experienced in response the post earthquake impact. Up to now we have not come to the stage of post disaster. The disaster is on-going. I am sorry for the Philippines delegate that you all missed the flight back to your country as the Solo airport was temporary closed too. Christine how is your flight? Are you still in Jakarta or already back in Cologne?
Right now, we still can not enter the disaster affected areas. What I am
doing is: 1. Hand in hand with my families and colleagues help the
refugees as what many UGM colleagues and people in Jogja are doing.
2. Started last week end, with several architect colleagues and supported by UGM, we initiate and compose a plan and design for temporary settlements for more than 400 families whose houses were burnt by the hot clouds. The first design within 1.5 ha is planned to accommodate
100 families. Prior to the eruptions, these victims lived in a culturally specific life; an important aspect such as a deep respect to their environment, while growing lifestock as their main income. The lifestock space is one of the important facilities to be designed.
Hopefully, the proposal will be finished tomorrow for fund raising. I am still working for the design with my husband in his office now. This temporary settlement should be ready in the end of this year, and the victims can start to live there on January 2011 for 1 year. What a
3. Although we can not enter the affected areas, UGM-Jogja Heritage Society - Indonesian Heritage Trust, through the secondary data have tried to assess the damage heritage. Soon we have to further observe the damage.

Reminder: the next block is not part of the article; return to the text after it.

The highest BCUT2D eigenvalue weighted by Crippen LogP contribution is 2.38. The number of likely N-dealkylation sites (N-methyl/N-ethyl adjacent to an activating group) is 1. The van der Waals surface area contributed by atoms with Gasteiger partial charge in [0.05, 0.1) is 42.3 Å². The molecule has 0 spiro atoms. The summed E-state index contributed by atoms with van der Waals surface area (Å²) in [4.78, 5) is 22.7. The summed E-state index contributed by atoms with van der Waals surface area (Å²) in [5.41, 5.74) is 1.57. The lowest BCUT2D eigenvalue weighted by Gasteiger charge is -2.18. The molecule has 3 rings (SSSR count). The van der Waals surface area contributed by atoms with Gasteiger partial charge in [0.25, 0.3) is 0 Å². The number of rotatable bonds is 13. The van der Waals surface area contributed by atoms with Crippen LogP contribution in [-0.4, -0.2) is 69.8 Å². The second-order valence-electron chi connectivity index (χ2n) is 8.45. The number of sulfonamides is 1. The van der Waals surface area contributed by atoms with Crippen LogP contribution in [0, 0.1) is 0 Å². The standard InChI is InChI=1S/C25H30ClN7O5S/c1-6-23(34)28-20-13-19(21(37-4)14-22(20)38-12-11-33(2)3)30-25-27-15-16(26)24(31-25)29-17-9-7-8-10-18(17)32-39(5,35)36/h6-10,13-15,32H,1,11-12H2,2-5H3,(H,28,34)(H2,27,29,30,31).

I do hope the disaster is over soon. Somehow, I feel living dangerously. But, I, indeed, love Mount Merapi, the generator of civilization....
Please come to visit Jogja again my dear friends.
With best regards,
Article from Reuters-Online 03. Nov.
2010 (Reporting by Telly Nathalia; Editing by Andrew Marshall)
Indonesia's Mount Merapi erupted with renewed strength on Wednesday, the fourth eruption in eight days, forcing authorities to move refugee shelters further away from the volcano, a vulcanology official said.
The volcano, near Yogyakarta on Java island, spewed clouds of ash and gas 5 km (3 miles) into the sky for more than an hour on Wednesday, its biggest eruption so far in the past 10 days. The latest series of eruptions began last Tuesday.
"This is the first time that the eruption has continued for more than an hour, so I decided to move the shelters to 15 km away from the summit from 10 km away previously," Surono, head of Indonesia's vulcanology agency, told Metro TV.
He added the energy from Wednesday's eruption was three times greater than that of the first eruption last week.
"We have moved the shelters 15 km away, but I hope the hot clouds will not reach 10 km from the crater," Surono said.
At least 38 people were killed when the volcano first erupted last week, and about 70,000 people fled to shelters.
There was no word on any casualties from Wednesday's eruption, as most villagers had already evacuated the area.
Jakarta Post: Merapi eruptions dispel myths 16. Nov. 2010
Jakarta Post: Latest Merapi eruption largest yet, nearly exceeds danger zone 04. Nov. 2010
New York Times: Ash in the Air, Confusion on the Ground 07. Nov. 2010
Bangkok Post: Thousands flee Indonesia volcano 25. Oct. 2010
Bangkok Post: Jakarta flights cancelled after volcano eruption 05. Nov. 2010
Bangkok Post: Indonesians ignore volcano threat to go home 14. Nov. 2010
|Merapi Volcanic Activities by WFG
||Danger-zones by PETA